We are witnessing an exciting time in the automotive industry.
As innovation reaches new heights with connected and autonomous vehicles, the auto insurance industry is also experiencing its own evolution, using technology to improve the way road accidents and damages are handled, making saving people time and money and improving the often stressful experiences of accident management.
Transformation is badly needed in the insurance industry.
In addition to poor customer experiences during claims, some $25 billion goes unaccounted for each year due to adjuster fees, fraud, delays at repair shops and more. Innovation can change that – and it is already starting to do so.
Insurers – as some auto companies are now doing – need to think of themselves as tech companies, embracing more AI and data, and smoother customer experiences. This is particularly important because insurers will likely have an even closer relationship with automakers once cars can drive autonomously, in which case the automaker will assume liability in the event of an accident.
These innovations can save time and money while improving transparency, accuracy and efficiency, all of which are important for improving the customer experience.
Among the technologies that can offer the most impact, and their use in insurance growth, are AI and computer vision. Cellphone cameras can scan cars after crashes, replacing adjusters in assessing collision damage, making the process faster and more objective.
The next step, which is now emerging, is to use AI and computer vision to automatically generate not only damage records, but also estimates of the cost of repairing that damage.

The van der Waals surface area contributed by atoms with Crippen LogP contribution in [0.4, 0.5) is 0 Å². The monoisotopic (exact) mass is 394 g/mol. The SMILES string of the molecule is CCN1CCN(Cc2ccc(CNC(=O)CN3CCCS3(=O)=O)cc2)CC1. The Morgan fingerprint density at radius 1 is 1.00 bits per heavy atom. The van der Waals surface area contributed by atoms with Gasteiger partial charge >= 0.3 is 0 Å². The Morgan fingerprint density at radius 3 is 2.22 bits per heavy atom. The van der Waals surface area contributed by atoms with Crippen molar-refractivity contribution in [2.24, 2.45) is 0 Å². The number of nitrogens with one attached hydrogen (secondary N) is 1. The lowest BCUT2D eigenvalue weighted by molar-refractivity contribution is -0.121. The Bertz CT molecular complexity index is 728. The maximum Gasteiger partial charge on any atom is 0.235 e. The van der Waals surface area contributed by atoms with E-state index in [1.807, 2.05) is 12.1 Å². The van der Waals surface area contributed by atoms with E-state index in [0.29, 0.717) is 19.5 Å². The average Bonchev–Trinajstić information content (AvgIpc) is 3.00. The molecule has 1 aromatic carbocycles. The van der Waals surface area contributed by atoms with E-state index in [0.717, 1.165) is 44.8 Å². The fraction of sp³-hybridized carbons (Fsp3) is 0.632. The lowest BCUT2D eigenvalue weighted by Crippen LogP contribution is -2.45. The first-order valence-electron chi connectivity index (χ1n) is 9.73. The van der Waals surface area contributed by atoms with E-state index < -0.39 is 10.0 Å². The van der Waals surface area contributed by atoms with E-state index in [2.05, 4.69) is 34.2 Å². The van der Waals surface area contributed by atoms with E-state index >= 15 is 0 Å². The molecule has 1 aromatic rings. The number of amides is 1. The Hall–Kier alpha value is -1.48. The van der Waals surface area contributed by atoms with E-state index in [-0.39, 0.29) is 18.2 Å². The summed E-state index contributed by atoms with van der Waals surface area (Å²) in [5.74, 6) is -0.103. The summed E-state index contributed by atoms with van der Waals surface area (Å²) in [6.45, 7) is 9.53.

It works by having an extensive parts and price database where estimates can be generated when a photo of the damage is uploaded. This puts the power in the hands of the driver or vehicle owner and takes it away from repair shops that have relied for decades on the mentality that “if the insurance company pays for it, we can charge as much as we want” – resulting in inflated costs for all parties involved.
If consumers can possibly do this whole process themselves — not just recording the damage with their phone’s cameras, but uploading it to their insurance company’s platform and getting an instant estimate of the cost of the repair — it would save insurance companies time and money, resulting in lower premiums while empowering the consumer in ways we haven’t yet seen.
Eventually, as cars become more connected and software-based with more sensors, repair costs could be automatically generated by the car’s operating system communicating with a digital insurance platform at the time. of the car accident. Although not yet available, the technology is rapidly moving in this direction.
Telematics, which uses GPS devices to track a car’s location, distances traveled and other factors such as speed, has already led to individual policy pricing. Drivers who adopt safer habits can get lower prices on insurance coverage or, under some plans, simply pay for insurance coverage when their car is in use and not when it’s in the car. driveway.
Other data, most of which is currently ignored in roadside cameras and sensors, in-vehicle sensors and other IoT devices, as well as texts such as accident reports and past claims, promise to add even more. information that insurance companies can use.
By eventually structuring this data into a usable form that can be analyzed, AI will be even more powerful in determining risk profiles and helping to define more accurate and personalized policy pricing.
Privacy is also important, and insurers will need to ensure they have policies that protect the privacy of their customers who provide them with an influx of data. In addition to adhering to privacy policies, like GDPR (General Data Protection Regulation), insurers will need to offer perks, like premium discounts or coupons, to those who share their data.
Now is the time for insurance companies to leverage the growing capabilities of AI and data to prioritize customer experience.